We know much more now than we did even a few years ago about how the human brain develops and what children need from their environments to develop character, empathy, and intelligence. When we put this knowledge into practice, the results are astonishing. Also, because when I read, travel, and talk with people around the world, it is increasingly clear to me that nearly every problem children face today has been solved somewhere, by someone. And finally, because I sense a new willingness on the part of many parents and citizens to turn down the decibel level on our political conflicts and start paying attention to what works.
There's an old saying I love: You can't roll up your sleeves and get to work if you're still wringing your hands. So if you, like me, are worrying about our kids; if you, like me, have wondered how we can match our actions to our words, I'd like to share with you some of the convictions I've developed over a lifetime -- not only as an advocate and a citizen but as a mother, daughter, sister, and wife -- about what our children need from us and what we owe to them.
This book is not a memoir; thankfully, that will have to wait. Nor is it a textbook or an encyclopedia; it is not meant to be. It is a statement of my personal views, a reflection of my continuing meditation on children. Whether or not you agree with me, I hope it promotes an honest conversation among us.
This, then, is an invitation to a journey we can take together, as parents and as citizens of this country, united in the belief that children are what matter -- more than the size of our bank accounts or the kinds of cars we drive. As Jackie Kennedy Onassis said, "If you bungle raising your children, I don't think whatever else you do matters very much." That goes for each of us, whether or not we are parents -- and for all of us, as a nation.
In the pages that follow, we will consider some of the implications of what is known about the emotional and cognitive development of children. We will explore both big and bite-sized ideas we can put to work in our homes, schools, hospitals, businesses, media, churches, and governments to do a better job raising our own children, even when the odds seem weighted against us. Above all, we will learn ways to come together as a village to support and strengthen one another's families and our own. Most of these lessons are simple, and some may seem self-evident. But it's apparent that many of us have yet to learn them or to apply them in our families and communities.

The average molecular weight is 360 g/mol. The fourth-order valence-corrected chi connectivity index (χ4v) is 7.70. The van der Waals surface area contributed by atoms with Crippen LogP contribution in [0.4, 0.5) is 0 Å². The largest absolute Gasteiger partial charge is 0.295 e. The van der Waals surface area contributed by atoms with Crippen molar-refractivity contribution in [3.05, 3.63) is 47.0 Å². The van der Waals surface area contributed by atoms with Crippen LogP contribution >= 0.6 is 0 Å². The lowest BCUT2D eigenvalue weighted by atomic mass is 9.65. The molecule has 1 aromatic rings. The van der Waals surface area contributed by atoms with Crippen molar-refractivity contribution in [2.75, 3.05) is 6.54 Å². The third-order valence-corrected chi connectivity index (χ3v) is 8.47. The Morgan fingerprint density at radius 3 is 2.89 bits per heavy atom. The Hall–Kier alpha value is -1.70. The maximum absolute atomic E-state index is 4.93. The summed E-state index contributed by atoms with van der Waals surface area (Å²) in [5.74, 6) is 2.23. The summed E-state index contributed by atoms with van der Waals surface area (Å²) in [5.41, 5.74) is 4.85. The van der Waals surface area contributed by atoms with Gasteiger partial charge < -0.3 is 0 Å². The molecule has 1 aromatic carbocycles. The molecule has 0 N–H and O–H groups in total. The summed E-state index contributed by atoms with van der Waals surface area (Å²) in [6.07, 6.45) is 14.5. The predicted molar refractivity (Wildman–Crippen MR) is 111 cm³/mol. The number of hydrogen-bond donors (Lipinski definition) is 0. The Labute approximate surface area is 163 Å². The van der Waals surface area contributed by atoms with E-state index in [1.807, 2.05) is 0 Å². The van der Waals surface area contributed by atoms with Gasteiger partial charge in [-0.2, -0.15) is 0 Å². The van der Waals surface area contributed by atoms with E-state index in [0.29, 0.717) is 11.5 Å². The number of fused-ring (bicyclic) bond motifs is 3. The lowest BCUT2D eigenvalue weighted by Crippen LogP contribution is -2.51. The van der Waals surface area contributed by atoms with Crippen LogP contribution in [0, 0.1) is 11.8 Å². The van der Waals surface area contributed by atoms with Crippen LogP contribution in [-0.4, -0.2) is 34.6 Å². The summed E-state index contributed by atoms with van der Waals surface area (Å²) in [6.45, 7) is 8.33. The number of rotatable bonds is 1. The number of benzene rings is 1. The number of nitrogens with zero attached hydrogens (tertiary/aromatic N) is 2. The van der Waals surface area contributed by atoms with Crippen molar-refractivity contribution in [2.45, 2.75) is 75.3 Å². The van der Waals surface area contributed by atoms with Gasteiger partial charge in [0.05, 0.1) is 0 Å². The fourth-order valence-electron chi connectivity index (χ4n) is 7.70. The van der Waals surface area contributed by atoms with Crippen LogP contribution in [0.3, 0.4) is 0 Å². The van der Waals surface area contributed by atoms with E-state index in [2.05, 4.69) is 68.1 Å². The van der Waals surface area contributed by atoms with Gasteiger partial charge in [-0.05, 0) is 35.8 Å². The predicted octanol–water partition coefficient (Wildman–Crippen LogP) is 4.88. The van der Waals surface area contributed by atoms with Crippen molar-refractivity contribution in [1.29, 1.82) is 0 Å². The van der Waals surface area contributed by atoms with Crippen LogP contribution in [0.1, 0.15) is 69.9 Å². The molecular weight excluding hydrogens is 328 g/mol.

These lessons come from family, friends, and neighbors; from dedicated volunteers and professionals; and from the many men and women whose passion is to see the promise of children fulfilled. I wish I had the space to introduce more than a few of the many people whose determination to help children has touched me and to describe more than a fraction of the innovative ways in which our villages are working right now to improve the lives and futures of my child and all our children.
Some lessons come from countries I have had the opportunity to visit. The sight of baby carriages left unattended outside stores on the streets of Copenhagen said more to me about the safety of Danish babies than any research study could, and it made me long to know what the Danes and other cultures might teach us. As Eleanor Roosevelt said, "There is not one civilization, from the oldest to the very newest, from which we cannot learn."
Perhaps most important are the lessons I have learned from my daughter and her friends and from children all over the world. Children have many lessons to share with us -- lessons about what they need, what makes them happy, how they view the world. If we listen, we'll be able to hear them. This book is about the first and best lesson they have taught me: "It takes a village to raise a child."
Copyright © 1996 by Hillary Rodham Clinton